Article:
Photo: Is peat moss an eco-friendly option for my yard and garden?

Don't use peat for your garden.(Credit: mmwm via Flickr)

Not really. In nature, peat accumulates at a rate of half to one millimetre per year! And harvesting peat moss is like mining—a top layer of earth is scrapped off. But when left intact, peat is like any wetland ecosystem; it purifies and stores water. It's also the single largest terrestrial store of carbon.

Canada is the leading world peat producer. We currently mine about 270 million acres of peat bogs—primarily in Quebec and New Brunswick. The Canadian government requires that peat bogs be returned to functioning wetlands once extraction is complete (not unlike what they propose for the oil sands).

The moral of the story is, find other options. And from a gardener's perspective (which I am not) peat has little or no nutrient value, and it's poor mulch; it tends to dry out and even blow away.

Here's how to choose peat-free products:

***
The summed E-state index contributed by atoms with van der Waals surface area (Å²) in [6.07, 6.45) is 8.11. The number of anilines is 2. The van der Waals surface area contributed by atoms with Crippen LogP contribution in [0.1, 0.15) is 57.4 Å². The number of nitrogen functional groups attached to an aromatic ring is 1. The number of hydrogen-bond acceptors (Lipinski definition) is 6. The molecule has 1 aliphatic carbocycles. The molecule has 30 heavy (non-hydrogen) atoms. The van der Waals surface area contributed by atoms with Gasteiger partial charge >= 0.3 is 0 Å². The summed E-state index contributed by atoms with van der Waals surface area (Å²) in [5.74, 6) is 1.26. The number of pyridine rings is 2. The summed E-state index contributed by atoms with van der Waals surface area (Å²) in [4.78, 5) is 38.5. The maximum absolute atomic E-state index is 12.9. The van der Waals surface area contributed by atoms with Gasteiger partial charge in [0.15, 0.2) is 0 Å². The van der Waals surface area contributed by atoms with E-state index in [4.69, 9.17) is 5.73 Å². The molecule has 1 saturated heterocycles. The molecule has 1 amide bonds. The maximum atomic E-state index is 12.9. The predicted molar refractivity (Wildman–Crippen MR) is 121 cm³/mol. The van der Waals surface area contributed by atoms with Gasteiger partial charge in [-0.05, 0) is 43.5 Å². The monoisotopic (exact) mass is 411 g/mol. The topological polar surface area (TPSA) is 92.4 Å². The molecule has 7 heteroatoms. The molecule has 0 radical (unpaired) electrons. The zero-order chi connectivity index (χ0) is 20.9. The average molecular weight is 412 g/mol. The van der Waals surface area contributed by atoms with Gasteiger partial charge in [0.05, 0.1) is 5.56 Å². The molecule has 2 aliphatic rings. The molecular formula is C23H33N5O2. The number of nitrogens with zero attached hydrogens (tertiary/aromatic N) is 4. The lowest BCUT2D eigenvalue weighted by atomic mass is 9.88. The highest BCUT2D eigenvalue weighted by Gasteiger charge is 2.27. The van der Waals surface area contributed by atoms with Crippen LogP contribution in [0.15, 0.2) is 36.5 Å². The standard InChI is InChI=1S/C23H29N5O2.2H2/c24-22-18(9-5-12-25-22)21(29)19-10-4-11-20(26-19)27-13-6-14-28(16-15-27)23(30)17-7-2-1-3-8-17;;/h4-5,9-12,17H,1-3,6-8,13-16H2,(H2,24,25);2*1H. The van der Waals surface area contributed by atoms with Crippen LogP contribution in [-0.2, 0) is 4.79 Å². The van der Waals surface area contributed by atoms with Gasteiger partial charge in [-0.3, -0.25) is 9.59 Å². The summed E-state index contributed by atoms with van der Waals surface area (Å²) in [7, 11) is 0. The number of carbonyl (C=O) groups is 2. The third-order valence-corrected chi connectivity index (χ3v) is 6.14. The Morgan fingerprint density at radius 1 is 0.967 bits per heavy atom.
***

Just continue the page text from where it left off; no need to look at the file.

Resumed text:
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  • If the bag doesn't say peat-free, it probably isn't.
  • Products with labels like "eco-friendly", "compost" and "organic" can contain peat.
  • A high-quality peat-free material will typically be more expensive than you're used to.

What are the alternatives?

First, choose native plants that are well-adapted to your region. By well-adapted, I mean they'll grow best in local conditions and moisture and have a natural ability to combat pests. Or, use compost. It's one of the easiest, cheapest and most eco-friendly ways to improve your soil (especially if you make it yourself) and it contributes more nutrients than sterilized peat. One downside is that most compost has high pH and high levels of nutrients—some plants will benefit more than others.

Another newer alternative is coir, which is made of coconut-shell fibre—a byproduct of the coconut industry in Sri Lanka and India. It holds water and nutrients extremely well and has a pH suitable for all plants. The major downside is that it's shipped from far-away countries.

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